If you don’t control the budget or aren’t the primary decision-maker for purchasing marketing and sales tools, then that investment decision requires you to involve the people who do. Not only do you have to see the value of the farm data, you have to convince your agribusiness leadership to invest in it.Leaders and executives are accountable for revenue growth and good use of the company’s resources. So there are going to be a lot of questions you face as you try to put in budget requests for data or convince the decision-makers in your company that it’s a worthwhile investment.
Convincing your leadership to invest in farm data boils down to one primary question that all other questions lead to: how is this going to grow our agribusiness? If you can answer that question, then you can handle any other questions that come up. Here are a few tactics to help you do just that.
Tie everything back to revenue
Revenue is the ultimate goal you work toward in terms of marketing and sales. Brand campaigns, thought leadership and product innovation are all steps on the way to increasing the value of the company overall – even if it’s a long-term play.
Show how you can bring in more revenue in the long haul by making an investment in farm data. Here are some ways you can help make that case:
- Farm income & spend potential. It costs money to acquire a new customer. By knowing the size of the farm operations in a particular segment of the market, you can focus on those customers that are going to get you closer to your revenue goal, and not those that aren’t going to purchase your product or service.
- Acreage & farm size. Depending on the specific products and services you offer to farmers, you may be looking for smaller versus larger farmers (or vice versa). Focus on the farmers who can benefit from what you offer.
- Crop type & rotation pattern. Whether you want farmers with row crops or looking for a specific specialty crop, being able to sort out what farmers are growing can help you avoid wasting time on customers who don’t align with what you have to offer.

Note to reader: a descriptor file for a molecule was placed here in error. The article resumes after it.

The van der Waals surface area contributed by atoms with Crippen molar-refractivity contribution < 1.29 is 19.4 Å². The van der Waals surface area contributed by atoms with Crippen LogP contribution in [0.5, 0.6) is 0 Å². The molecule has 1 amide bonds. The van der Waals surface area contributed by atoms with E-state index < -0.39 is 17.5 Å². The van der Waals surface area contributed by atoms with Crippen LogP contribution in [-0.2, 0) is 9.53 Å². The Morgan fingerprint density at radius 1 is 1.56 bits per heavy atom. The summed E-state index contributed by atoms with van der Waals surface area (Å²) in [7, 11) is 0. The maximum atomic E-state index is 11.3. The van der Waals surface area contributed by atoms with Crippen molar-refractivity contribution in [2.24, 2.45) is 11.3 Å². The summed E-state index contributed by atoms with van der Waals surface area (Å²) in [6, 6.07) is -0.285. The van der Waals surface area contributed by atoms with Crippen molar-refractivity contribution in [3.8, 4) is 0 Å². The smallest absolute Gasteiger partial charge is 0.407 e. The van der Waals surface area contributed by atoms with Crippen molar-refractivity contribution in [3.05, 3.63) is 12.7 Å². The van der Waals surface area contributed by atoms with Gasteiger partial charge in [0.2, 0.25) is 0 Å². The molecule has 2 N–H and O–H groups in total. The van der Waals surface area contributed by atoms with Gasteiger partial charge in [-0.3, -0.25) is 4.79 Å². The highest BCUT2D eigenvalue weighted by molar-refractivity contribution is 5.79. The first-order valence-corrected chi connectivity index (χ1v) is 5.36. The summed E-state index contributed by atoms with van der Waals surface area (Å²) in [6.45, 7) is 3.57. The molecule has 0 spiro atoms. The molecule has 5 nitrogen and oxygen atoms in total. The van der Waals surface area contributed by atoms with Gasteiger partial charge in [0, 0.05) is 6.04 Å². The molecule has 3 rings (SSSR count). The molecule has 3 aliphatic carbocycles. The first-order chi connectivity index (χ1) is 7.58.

- Owner vs. Operator. To make the most of your sales conversation, it’s important to know not only who owns the farm, but who operates it. That way, you ensure that you’re talking to the person who’s going to make the buying decision.
Gross Farm Income data in our FarmFocus application.
You don’t just want to show that the data will pay for itself – you want to demonstrate that the data can maximize your marketing and sales spend and bring in significant new revenues for your agribusiness. Showing how the data will impact targeted lead and prospect acquisition is a first step to help you do that.
Demonstrate how this will open new opportunities to market and sell
As your business grows overall footprint and your market share, knowing where those prime opportunities for growth can help you focus marketing and sales in a direction that’s going to help you achieve real results. Your leadership will be interested not only in the overall ROI of farm data, but also the potential it has to open up new opportunities to bring in new customers and expand your market share.
With 2.4 million growers in the market, it’s unlikely that you know every single grower in your target market (here’s an analysis where we break that down). That means that regardless of what you offer to farmers, there’s likely a chunk of the market that you aren’t communicating with that could be an ideal fit.